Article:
A Gold Coast family who lost their son at age 32 have called for a Royal Commission into soldiers suffering from mental illness.
This year alone, more than 50 veterans have taken their own lives.
The family of Jesse Bird are renewing calls for a Royal Commission.
The surfer and soldier committed suicide at 32, leaving behind his devastated parents John and Karen.
"Jesse's death has impacted a lot of people," Karen Bird said.
"And he is just one veteran who's died this year."
A senate committee report into veteran suicide has come after what Senator Alex Gallacher called "quite a long-running, and in some cases distressing, inquiry."
The report makes 24 recommendations, including advice that clinicians be told exactly where returned soldiers have been so they can re-adjust to life away from the frontline.
Clinical psychologist Katelyn Kerr said there needed to be more focus on veteran transition and employment.
"We know that meaningful employment can save lives," Dr Kerr said.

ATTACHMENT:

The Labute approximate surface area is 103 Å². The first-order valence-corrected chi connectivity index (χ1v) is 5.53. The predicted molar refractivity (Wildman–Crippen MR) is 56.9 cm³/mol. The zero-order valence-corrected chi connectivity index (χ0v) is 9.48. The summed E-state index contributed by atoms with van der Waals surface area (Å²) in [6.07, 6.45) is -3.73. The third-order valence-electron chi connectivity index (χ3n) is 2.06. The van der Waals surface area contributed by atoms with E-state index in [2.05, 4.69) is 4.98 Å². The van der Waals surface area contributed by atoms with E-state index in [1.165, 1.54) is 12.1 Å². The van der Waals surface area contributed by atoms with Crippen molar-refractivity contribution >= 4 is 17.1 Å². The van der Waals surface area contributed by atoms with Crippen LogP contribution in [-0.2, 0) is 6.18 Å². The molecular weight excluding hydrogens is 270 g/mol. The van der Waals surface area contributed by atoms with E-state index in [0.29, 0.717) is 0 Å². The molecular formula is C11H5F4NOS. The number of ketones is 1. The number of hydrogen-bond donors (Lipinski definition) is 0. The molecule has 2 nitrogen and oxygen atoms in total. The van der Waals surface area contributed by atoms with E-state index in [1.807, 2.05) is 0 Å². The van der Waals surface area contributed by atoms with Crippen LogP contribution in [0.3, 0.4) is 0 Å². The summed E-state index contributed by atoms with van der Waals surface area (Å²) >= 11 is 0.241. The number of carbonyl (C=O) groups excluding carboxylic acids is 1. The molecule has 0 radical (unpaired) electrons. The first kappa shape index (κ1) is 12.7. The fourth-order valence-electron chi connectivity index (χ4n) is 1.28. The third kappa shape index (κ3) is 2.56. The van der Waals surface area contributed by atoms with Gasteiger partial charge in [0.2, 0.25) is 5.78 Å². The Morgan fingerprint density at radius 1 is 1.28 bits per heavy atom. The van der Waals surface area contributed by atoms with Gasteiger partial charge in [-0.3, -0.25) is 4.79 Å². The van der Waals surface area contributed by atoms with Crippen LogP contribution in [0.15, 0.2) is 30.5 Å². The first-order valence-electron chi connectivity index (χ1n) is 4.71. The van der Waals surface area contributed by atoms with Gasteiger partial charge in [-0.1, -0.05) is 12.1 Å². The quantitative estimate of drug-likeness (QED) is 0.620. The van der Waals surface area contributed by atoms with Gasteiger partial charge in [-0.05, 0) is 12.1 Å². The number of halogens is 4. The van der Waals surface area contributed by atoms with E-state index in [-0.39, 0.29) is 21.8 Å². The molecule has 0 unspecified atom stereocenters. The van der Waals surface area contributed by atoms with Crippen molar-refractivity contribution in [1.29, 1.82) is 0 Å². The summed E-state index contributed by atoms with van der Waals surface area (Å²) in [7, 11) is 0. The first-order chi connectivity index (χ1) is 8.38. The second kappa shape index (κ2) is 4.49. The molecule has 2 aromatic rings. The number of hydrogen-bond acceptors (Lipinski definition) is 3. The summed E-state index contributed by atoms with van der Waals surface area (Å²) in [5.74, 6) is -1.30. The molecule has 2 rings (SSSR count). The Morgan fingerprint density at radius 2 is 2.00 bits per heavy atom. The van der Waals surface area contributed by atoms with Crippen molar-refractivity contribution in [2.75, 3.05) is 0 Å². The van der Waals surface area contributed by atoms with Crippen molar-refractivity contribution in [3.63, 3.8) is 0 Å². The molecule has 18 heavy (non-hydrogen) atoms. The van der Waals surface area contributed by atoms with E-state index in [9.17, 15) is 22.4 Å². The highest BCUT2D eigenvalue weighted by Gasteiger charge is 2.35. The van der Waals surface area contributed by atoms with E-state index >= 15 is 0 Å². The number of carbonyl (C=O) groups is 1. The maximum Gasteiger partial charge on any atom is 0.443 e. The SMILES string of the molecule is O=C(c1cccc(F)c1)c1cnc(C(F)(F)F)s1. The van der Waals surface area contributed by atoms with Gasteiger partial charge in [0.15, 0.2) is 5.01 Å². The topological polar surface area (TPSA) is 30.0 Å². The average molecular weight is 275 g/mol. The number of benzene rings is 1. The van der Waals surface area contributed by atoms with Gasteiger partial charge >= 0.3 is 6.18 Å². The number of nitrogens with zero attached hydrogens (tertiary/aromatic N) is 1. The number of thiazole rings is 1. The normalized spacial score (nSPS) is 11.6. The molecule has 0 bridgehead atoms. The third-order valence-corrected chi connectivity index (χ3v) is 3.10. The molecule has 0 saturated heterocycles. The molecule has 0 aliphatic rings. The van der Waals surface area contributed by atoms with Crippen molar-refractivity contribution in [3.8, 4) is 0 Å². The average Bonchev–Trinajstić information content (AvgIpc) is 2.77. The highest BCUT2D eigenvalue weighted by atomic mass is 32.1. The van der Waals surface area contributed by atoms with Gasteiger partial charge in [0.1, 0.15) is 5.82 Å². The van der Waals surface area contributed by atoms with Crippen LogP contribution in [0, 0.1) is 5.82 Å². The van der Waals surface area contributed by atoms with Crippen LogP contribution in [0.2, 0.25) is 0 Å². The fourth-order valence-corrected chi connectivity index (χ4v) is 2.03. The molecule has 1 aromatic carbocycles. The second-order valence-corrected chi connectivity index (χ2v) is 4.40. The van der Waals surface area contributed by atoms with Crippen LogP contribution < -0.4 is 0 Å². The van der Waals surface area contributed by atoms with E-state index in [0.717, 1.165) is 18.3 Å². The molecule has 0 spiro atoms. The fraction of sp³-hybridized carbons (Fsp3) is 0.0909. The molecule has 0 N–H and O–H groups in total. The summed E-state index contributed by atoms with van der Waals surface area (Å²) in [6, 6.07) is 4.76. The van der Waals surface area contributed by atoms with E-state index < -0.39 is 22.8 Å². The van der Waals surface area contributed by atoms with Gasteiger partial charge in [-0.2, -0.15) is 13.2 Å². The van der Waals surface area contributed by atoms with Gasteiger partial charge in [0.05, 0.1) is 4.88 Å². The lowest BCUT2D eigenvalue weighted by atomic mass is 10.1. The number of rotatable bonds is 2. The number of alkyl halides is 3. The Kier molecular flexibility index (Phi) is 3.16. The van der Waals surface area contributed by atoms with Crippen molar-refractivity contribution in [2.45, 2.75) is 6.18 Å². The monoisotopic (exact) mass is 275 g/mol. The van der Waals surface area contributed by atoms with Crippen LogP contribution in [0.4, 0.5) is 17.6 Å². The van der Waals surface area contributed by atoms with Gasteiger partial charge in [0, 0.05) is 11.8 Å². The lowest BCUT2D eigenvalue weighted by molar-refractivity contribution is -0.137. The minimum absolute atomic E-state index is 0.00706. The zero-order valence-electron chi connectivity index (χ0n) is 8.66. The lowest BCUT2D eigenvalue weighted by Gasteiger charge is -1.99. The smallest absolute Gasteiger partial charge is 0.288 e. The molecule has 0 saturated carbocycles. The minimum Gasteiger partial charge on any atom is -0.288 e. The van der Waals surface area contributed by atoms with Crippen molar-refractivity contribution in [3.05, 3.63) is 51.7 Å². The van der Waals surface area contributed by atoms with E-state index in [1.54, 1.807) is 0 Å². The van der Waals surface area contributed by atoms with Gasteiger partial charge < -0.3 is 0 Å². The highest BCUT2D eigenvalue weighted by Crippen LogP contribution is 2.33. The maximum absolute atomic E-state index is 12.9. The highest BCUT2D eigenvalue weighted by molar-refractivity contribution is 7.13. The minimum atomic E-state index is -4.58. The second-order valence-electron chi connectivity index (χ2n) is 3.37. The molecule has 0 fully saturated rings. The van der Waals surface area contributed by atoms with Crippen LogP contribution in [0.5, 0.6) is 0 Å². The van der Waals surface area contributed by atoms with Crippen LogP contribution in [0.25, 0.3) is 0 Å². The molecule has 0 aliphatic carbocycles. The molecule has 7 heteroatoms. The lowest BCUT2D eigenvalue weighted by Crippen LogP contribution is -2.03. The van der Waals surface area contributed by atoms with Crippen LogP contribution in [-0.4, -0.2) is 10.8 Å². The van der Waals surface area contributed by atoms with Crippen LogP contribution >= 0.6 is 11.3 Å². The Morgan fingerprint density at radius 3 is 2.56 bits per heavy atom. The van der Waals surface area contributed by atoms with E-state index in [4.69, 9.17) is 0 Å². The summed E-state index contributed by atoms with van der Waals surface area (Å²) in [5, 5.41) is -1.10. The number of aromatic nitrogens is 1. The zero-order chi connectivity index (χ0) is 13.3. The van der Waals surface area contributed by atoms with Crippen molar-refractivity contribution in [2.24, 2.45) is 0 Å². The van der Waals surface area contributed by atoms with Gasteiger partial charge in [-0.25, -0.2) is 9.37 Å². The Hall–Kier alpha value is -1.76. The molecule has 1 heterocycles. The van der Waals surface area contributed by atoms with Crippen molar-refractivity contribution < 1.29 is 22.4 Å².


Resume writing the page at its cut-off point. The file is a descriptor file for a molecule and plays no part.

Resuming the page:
Afghanistan veteran Kiel Goodman said it was important for returned soldiers to be able to have people to talk to.
"Conversation is very powerful, and when you don't have that around you, your life can go downhill very quick."
Veterans Affairs minister Dan Tehan said it was imperative to "get it right, especially when it comes to our younger vets."
John and Karen Bird agree, but say the Senate inquiry is not enough to support veterans who are doing it tough.
"We need more than hopeful recommendations," Karen Bird said.
"We need an independent Royal Commission."
If you or someone you know is struggling mentally contact Lifeline for support on 131 114.